Woman working in home office
The pros and cons of employees working from home are weighed up in a Fair Work discussion paper. Image by David Mariuz/AAP PHOTOS
  • employment

Working from home under spotlight as flexibility fades

February 22, 2024

Employee rights to work from home will come under the microscope as a shift into a post-pandemic world chips away at flexible job arrangements.

At the request of Employment and Workplace Relations Minister Tony Burke, the Fair Work Commission in September began a review of the modern award, which sets out terms and conditions of employment for about two million Australians.

As part of a broader review of ways workplaces can help employees balance work and care requirements, it will examine whether the award should include a right for Australians to work from home.

After the 2020 COVID-19 pandemic forced Australians indoors, as many as 40 per cent reported they still regularly worked from home in 2022.

However, some large corporations have begun cooling on the practice.

Tony Burke
 Tony Burke says it should not be “an automatic thing” for employees to work from home. Image by Lukas Coch/AAP PHOTOS 

In 2023, Commonwealth Bank ordered its employees to work from the office for at least 50 per cent of their working time while Westpac and National Australia Bank requested workers return to workplaces for two to three days per week.

But a Fair Work Commission discussion paper acknowledges a variety of benefits of working from home such as the expansion of employment opportunities, a reduction in time spent commuting and – in the case of a hybrid work model where employees work at home for two or three days a week – no reduction in productivity.

Mr Burke says the purpose of the industrial umpire’s investigation is to find barriers in the award system that prevent flexible work in instances where it suits employers and employees.

“You can have situations sometimes where for rostering rules or whatever the rules might be, that apply to a particular award, you can end up with circumstances where the flexibility that employees and employers want might not be there,” he told Sky News on Thursday.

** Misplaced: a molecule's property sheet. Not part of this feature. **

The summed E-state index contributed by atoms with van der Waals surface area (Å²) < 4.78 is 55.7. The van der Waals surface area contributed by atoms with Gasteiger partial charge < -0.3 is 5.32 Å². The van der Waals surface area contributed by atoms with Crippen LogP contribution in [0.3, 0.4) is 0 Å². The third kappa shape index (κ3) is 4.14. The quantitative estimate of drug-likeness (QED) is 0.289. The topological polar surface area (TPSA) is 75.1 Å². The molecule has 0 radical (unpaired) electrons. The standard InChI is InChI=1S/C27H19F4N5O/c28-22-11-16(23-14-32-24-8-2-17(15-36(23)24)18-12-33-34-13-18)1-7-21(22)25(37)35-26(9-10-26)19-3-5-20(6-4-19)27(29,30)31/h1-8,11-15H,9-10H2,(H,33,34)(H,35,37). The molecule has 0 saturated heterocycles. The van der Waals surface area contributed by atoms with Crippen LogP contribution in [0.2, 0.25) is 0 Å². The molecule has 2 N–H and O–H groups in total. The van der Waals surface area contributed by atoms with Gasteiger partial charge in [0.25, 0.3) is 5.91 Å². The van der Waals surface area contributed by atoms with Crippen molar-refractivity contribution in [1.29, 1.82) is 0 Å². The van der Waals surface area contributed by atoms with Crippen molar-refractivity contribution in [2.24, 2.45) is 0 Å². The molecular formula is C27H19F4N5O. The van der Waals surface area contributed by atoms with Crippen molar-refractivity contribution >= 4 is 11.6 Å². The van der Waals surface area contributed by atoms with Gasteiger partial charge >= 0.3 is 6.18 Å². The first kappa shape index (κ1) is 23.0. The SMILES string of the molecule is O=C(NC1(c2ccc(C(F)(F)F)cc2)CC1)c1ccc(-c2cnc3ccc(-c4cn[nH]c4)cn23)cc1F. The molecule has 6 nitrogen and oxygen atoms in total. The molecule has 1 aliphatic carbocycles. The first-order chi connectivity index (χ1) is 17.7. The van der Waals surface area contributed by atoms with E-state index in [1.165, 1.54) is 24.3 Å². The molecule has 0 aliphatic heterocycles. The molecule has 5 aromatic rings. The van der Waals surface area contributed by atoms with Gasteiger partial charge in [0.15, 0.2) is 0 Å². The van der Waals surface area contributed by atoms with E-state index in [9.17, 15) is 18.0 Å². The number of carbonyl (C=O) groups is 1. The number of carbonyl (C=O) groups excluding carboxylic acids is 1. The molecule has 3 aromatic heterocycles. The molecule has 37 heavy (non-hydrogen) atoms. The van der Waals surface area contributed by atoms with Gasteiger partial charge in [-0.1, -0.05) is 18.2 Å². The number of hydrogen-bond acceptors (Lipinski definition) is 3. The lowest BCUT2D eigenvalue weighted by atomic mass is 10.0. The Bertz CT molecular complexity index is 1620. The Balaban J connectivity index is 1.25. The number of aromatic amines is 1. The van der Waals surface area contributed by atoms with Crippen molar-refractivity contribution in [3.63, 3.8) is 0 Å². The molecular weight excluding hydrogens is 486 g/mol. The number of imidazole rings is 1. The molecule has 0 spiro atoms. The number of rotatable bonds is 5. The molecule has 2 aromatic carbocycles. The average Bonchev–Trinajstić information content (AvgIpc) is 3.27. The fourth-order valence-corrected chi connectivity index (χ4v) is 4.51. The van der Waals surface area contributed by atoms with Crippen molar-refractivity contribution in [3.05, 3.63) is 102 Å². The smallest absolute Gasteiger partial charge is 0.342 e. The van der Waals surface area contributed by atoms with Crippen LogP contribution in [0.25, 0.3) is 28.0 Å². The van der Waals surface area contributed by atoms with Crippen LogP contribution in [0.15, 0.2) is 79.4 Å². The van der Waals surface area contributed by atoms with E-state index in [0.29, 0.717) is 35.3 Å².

Asked if employees should have the right to work from home, the minister said it should not be “an automatic thing” and “doesn’t work in a whole lot of work situations”.

“There’s situations where it’s mutual benefit for the employer and the employee,” he said.

“Where you’ve got those common interests, then of course you should do it.”

Prime Minister Anthony Albanese said there were many benefits to working from home and the commission was looking for “win-wins”. 

“We shouldn’t have a one-size-fits-all approach to it, what we need is flexibility, a bit of common sense, and to look for measures that help workers but also help employees,” he told reporters in Sydney. 

Opposition Leader Peter Dutton claimed attempts to enshrine the right to work from home showed the government was “presiding over a wishlist of the union movement”.

City workers
 Big companies have been encouraging people to work more in the office since the end of the pandemic. Image by Bianca De Marchi/AAP PHOTOS 

“Flexibility is fine for workers and we encourage that,” he told 2GB radio on Thursday.

“(But) the government has all sorts of problems when they’re putting the union bosses ahead of workers.”

A report from economic think-tank the Committee of Economic Development of Australia (CEDA) showed the remote working revolution has benefited workers with disabilities and mothers with young children.

The two groups have been recruited in greater numbers than other workers in occupations that underwent large transitions to remote work since 2020, the research released on Thursday found.

Carers and people with impactful health conditions have also greatly benefited from the changes induced by the pandemic and a strong labour market.

The analysis shows the groups, which typically had higher work-for-home rates, are now virtually level with the rest of the workforce in those select occupations.

“WFH has levelled the playing field,” the report said.

But that did not mean it would remain.

“Embedding these gains even when the jobs market inevitably softens should be a priority,” CEDA chief economist Cassandra Winzar said.